The lost and forgotten Shiva temple at Ladhoo, Kashmir

Located far away from Srinagar in a small village called Ladhoo, the presence of the ancient Jeevnath Temple dedicated to Lord Shiva is barely known anymore, even to many Kashmiris. However, when I was traveling through the villages in Kashmir valley on a project to discover old and lost temples of the region, I asked people around specifically for leads to old temple which didn't exist on guidebooks at all.

Here is the story of how I discovered the Shiva Temple of Ladhoo.

ladhoo ancient shiva temple kashmir valley
Shiva temple at Ladhoo, Kashmir
ladhoo ancient shiva temple kashmir valley
Idols immersed in the pond...

I started early in the morning from Srinagar with almost no plans but lots of hopes. I visited the relatively well-known Avantipore temples first, but then had a long day ahead and no more temples. I decided to ask the ASI guy at the temple for some suggestions of unknown temples, and he suggested the Shiva temple at Ladhoo. The only glitch - it as a bit far and I only had public transportation to commute. Tourists were still uncommon in Kashmir, and no-one certainly visited the villages. Of course, I didn't care about these things and after changing three different vehicles I finally reached Ladhoo village.

ladhoo ancient shiva temple kashmir valley
The local village market

There was nothing really special about the village, it was quite beautiful just like all the villages of Kashmir. But my entry to the village generated quite a lot of excitement and many people came out of their shops to see who this visitor with long hair was. I must confess that all this made me quite uncomfortable, but I had no other option but to befriend them. One of them invited me to his shop for some Kashmiri chai, and I agreed though I kept thinking that the tea could be spiked. Everyone had questions, and were quite surprised that I was a Hindu in search of old temples in the valley.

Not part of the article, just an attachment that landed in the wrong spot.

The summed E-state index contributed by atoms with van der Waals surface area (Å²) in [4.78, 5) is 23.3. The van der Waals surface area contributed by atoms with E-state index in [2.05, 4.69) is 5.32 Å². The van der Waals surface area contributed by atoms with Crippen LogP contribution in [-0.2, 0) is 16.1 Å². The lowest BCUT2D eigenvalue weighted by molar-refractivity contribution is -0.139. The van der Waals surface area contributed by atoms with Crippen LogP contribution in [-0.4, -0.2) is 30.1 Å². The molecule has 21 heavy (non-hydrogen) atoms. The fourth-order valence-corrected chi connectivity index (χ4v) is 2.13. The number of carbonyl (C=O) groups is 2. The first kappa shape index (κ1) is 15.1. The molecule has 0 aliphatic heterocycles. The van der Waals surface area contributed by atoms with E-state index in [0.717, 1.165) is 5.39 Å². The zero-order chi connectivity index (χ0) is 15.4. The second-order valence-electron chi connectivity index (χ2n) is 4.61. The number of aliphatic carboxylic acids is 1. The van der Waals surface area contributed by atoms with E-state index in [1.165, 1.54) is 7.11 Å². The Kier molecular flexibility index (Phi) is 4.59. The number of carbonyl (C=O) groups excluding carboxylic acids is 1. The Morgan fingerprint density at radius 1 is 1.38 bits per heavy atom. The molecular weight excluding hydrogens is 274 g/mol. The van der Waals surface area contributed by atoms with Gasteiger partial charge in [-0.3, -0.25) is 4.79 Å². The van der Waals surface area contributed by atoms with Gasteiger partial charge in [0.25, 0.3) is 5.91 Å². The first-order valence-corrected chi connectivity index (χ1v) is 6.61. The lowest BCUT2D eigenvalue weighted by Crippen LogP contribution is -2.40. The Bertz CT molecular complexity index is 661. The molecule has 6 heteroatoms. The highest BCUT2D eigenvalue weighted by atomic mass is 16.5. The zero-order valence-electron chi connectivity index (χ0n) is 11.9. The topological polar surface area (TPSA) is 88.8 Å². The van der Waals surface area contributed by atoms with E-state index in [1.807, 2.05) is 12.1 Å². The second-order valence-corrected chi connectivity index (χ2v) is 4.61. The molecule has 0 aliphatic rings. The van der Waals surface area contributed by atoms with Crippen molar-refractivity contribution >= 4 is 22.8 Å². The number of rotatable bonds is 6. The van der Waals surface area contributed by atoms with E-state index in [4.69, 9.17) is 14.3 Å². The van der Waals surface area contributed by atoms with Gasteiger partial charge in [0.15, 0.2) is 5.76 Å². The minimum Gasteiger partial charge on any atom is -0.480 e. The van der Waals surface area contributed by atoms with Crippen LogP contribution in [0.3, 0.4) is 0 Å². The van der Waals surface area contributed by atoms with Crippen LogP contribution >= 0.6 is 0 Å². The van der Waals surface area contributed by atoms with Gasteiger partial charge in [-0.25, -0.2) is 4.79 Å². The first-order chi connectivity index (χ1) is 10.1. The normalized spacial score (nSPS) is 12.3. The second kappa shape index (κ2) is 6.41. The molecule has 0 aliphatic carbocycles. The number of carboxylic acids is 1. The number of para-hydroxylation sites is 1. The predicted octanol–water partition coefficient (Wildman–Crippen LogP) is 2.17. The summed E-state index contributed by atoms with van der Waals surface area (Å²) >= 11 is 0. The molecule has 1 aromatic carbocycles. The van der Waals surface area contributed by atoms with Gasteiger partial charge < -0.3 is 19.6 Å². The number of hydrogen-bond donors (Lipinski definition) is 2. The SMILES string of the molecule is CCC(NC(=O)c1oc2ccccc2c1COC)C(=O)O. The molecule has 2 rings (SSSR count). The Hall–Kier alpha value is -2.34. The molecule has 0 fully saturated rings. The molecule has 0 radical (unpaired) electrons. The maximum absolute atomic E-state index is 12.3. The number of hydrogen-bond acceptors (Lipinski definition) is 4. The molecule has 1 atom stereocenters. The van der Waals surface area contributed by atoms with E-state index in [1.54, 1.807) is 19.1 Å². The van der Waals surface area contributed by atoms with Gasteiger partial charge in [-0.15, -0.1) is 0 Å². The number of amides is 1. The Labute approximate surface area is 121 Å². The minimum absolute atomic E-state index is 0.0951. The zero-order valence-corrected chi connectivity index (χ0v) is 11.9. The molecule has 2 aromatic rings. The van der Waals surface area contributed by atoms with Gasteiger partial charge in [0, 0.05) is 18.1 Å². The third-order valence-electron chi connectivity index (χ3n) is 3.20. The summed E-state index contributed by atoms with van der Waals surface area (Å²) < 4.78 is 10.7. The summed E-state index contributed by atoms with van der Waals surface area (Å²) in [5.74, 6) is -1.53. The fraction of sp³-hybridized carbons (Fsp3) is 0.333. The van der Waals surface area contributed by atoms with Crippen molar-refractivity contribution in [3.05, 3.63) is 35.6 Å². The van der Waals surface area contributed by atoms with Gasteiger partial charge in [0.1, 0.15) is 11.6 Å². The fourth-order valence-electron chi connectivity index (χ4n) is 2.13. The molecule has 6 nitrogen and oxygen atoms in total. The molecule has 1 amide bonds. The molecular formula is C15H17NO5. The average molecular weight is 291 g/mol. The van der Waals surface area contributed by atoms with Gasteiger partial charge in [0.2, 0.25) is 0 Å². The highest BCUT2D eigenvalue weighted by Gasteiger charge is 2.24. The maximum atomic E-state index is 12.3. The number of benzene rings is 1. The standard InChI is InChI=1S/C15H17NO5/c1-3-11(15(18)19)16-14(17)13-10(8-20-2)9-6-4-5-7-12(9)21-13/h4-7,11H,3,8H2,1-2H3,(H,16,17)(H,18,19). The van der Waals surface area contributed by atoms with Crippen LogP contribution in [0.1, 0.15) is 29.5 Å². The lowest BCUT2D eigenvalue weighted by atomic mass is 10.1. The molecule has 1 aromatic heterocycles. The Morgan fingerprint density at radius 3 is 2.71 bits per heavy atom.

One young man and a boy volunteered to take me to the temple and tell me all about it. I bid the my curious new friends goodbye and walked further ahead. Within minutes we were at the temple and surprisingly there was very little that survived. But there was so much pride when they showed me the temple, and I could see why.

ladhoo ancient shiva temple kashmir valley
Details at the temple
ladhoo ancient shiva temple kashmir valley
Some more idols

The temple is really special because of the message of communal harmony it showcases. There are no Hindus at all in the village, yet the temple is still maintained by the caretakers of a mosque located right next to it. All that survives now is a small pond with few walls around and a Shiva idol somewhere inside. Apparently the idol becomes visible when the weather is dry, but this was time of rains and I could only imagine what it would look like.

ladhoo ancient shiva temple mosque kashmir valley
Mosque next to the temple...

The caretaker also told me an interesting story...